I'm treading on new ground here. Inspirational, or Christian literature, isn't what I usually read. No explosions, no vampires, no karate, no heaving bosoms. What's left to like? Well, as I discovered after I found GHOST WRITER on my doorstep, quite a bit, actually.
GHOST WRITER concerns itself with Jonathan Harper, a senior editor for a publishing house who is in a bit of a jam. Clyde Baxter, their bread-and-butter author, has retired, and they are casting about for new faces. Harper hasn't been much help. The last six or so books he has brought to the house have stiffed, and his 20-year marriage appears to be going the same way. Harper feels the need to demonstrate that he still has the touch, in more ways than one; he feels an attraction toward a coworker and is perilously close to acting upon it.
Two things occur that bring conflict --- and resolution --- to bear upon Harper. Baxter contacts Harper and advises that he is coming out of retirement to write one last book. The book, dealing with a Hannibal-type serial killer, is a marked departure from Baxter's earlier Westerns, but Harper finds it as compelling as anything Baxter has ever written. At the same time, Harper begins receiving serial manuscripts from an anonymous writer. The manuscripts describe in painful detail every aspect of Harper's life, almost as if the writer is beside him for every moment of the day. Harper initially suspects Baxter to be the author; it is clear, however, that the details described are too intimate for Baxter to know. Who is the author? And why is this being done to Harper? This issue, and Harper's multiple professional and personal dilemmas, seem too much for him to resolve. By himself, at least.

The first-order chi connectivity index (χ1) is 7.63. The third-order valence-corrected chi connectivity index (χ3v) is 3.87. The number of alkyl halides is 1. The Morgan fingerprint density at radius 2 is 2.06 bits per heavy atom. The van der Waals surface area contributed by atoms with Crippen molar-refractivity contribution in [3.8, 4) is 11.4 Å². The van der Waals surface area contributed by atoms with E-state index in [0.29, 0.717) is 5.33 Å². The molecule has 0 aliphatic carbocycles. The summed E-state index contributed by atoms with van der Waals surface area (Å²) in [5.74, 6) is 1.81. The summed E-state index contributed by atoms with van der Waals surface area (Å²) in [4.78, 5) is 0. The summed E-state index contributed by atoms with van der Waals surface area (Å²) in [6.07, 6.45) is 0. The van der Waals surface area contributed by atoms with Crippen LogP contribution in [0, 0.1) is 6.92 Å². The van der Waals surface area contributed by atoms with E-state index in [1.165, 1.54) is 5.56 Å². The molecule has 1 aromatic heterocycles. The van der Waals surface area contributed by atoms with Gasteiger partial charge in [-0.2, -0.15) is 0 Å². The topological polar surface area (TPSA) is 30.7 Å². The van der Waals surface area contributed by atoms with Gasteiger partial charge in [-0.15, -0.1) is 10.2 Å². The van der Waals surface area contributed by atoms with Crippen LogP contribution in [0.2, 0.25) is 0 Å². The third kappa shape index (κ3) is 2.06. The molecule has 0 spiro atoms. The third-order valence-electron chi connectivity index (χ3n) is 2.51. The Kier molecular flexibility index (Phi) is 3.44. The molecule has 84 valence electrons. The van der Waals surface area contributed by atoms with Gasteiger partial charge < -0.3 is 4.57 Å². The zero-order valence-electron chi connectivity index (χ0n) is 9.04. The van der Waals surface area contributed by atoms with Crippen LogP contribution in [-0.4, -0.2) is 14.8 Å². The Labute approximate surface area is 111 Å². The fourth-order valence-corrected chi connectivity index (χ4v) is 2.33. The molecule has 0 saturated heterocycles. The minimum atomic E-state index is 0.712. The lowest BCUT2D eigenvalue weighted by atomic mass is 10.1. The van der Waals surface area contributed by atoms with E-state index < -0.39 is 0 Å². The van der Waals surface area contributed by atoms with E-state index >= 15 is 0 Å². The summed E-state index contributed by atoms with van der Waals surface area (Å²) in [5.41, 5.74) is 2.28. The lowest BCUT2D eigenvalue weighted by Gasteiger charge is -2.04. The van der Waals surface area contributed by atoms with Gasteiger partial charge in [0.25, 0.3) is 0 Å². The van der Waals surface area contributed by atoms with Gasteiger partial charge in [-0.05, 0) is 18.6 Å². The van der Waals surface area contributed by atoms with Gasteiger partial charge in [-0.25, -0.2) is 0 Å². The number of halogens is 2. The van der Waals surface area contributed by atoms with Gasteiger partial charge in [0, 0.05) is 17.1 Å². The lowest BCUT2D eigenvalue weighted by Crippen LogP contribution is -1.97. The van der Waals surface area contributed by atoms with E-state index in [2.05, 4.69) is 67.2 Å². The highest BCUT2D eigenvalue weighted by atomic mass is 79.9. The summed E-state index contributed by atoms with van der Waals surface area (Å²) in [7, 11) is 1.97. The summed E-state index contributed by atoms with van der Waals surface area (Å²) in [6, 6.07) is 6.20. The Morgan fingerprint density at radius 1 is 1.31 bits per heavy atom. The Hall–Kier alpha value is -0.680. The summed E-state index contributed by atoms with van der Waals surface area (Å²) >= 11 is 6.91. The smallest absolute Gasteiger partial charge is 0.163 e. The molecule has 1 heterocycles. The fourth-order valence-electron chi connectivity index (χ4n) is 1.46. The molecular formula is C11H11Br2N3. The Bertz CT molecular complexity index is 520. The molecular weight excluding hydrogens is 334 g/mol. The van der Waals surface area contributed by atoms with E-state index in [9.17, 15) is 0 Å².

GHOST WRITER is actually three novels in one, consisting of the main narrative, extended passages from Baxter's final novel, and the mysterious manuscript that Harper keeps receiving in installments. While the presentation of Baxter's novel occasionally interrupts the flow of the narrative of the main story, Gutteridge wisely knows where to stop and bring things back on track. And the explanation for the events in GHOST WRITER, while a bit strained, is ultimately plausible. Most importantly, however, GHOST WRITER presents the basic premise that, yes, people sometimes do resist temptation. And are the better for it.
Reviewed by Joe Hartlaub on October 1, 2000